03.22.2017 | posted 8 months ago
The Seventy Eighth Annual Whitney Biennial
New York hosts some of the world’s most well attended art fairs, drawing in thousands of art lovers and professionals from all over the world. Of them is the Whitney Biennial (March 17-June 11), the longest running overview and celebration of US contemporary art. Gertrube Vanderbilt Whitney launched the Annual and Biennial art exhibitions in 1932, and for decades these events took place inside the museum’s former uptown home inside the Breuer building. This year’s Biennial, the seventy-eighth in the museum’s series, is the first to be held at the Whitney’s new downtown galleries at 99 Gansevoort Street.
Each Whitney Biennial attempts to address key themes, among them this year are what the museum says is the formation of self and the individuals’s place in a turbulent society. The show is co-curated by Christopher Y. Lew (36) and Mia Locks (34); Lew is an associate curator at the Whitney and both spent time on curatorial projects at MoMA PS1. Unlike the last Whitney Biennial in 2014, where more than a hundred artists presented, the curators this year selected sixty-three participants, both established and emerging artists. Works range from mediums of drawing, painting, sculpture, film and video to photography, installation, activism, music, performance, and video game design.
Whitney’s Deputy Director for Programs, Scott Rothkopf, said, “With the opening of the new building, we’re rededicating ourselves to the Whitney’s longstanding commitment to emerging artists. Chris’s keen eye has been critical to this renewed focus in our program, which just launched with his presentations of Jared Madere, Rachel Rose, and New Theater. Mia’s interest in both historical figures and new tendencies, as well her years on the West Coast will add important perspective to the Biennial. The two of them have great intellectual chemistry, and it’s exciting to see the first Biennial in our new home in the hands of such talented young curators.”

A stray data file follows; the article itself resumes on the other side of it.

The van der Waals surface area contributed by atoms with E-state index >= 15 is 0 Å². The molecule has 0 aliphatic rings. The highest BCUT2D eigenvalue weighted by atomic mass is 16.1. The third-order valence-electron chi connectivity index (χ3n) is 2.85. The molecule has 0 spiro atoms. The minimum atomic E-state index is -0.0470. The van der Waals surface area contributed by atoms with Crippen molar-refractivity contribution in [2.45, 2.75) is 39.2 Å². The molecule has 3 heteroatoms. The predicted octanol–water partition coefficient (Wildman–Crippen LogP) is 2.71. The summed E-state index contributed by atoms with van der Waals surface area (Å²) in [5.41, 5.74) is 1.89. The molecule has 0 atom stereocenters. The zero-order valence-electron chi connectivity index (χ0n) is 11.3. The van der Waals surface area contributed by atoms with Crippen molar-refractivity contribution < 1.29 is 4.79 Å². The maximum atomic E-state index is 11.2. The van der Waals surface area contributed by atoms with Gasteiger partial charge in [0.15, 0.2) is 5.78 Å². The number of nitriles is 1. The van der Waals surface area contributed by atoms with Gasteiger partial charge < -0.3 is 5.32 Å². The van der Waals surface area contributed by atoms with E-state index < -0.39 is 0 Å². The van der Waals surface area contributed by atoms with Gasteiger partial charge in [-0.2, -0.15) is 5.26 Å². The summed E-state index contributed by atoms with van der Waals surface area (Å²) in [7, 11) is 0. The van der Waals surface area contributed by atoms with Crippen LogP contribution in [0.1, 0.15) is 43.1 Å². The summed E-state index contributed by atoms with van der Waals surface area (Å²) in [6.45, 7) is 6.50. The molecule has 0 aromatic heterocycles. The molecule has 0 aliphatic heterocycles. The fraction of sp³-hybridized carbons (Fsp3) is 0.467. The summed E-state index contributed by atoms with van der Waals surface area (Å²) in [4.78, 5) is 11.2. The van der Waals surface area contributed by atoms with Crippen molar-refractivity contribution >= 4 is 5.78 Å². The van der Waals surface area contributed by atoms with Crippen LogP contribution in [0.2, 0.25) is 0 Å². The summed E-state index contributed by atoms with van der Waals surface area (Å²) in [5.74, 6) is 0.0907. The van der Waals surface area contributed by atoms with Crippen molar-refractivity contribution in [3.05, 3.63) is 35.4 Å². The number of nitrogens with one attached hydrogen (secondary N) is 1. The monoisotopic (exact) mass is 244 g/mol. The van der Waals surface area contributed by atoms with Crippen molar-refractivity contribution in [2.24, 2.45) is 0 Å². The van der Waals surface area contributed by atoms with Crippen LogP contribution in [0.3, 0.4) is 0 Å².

Some of the artists and work to look out for at this year’s Biennial are Raúl de Nieves’ sculptures and stained glass window that will be visible from downtown New York’s streets at night. Mexican-born artist, Aliza Nisenbaum, displays her painted portraits of immigrants, some residing in the the US illegally. The paintings seems more relevant than ever, presented as they are during the current US administration’s shift in immigration reform. Then there are the museum’s breathtaking city side balconies, where massive works are to be exhibited, such as the artist Larry Bell’s large, red laminated glass boxes.
Those visiting the Whitney for the first time will find a trove of fabulous 20th and 21st century American art. The museum’s permanent collection contains more than 21,000 pieces of work, paintings, sculptures, photography and so on, and curators have a penchant for exhibiting the work of living artists. Visitors may also access Whitney’s library in West Chelsea, that contains a special collections, ephemera pertaining to the museum’s permanent collections, and institutional archives, and research and manuscript collections.
Words by Rocky Casale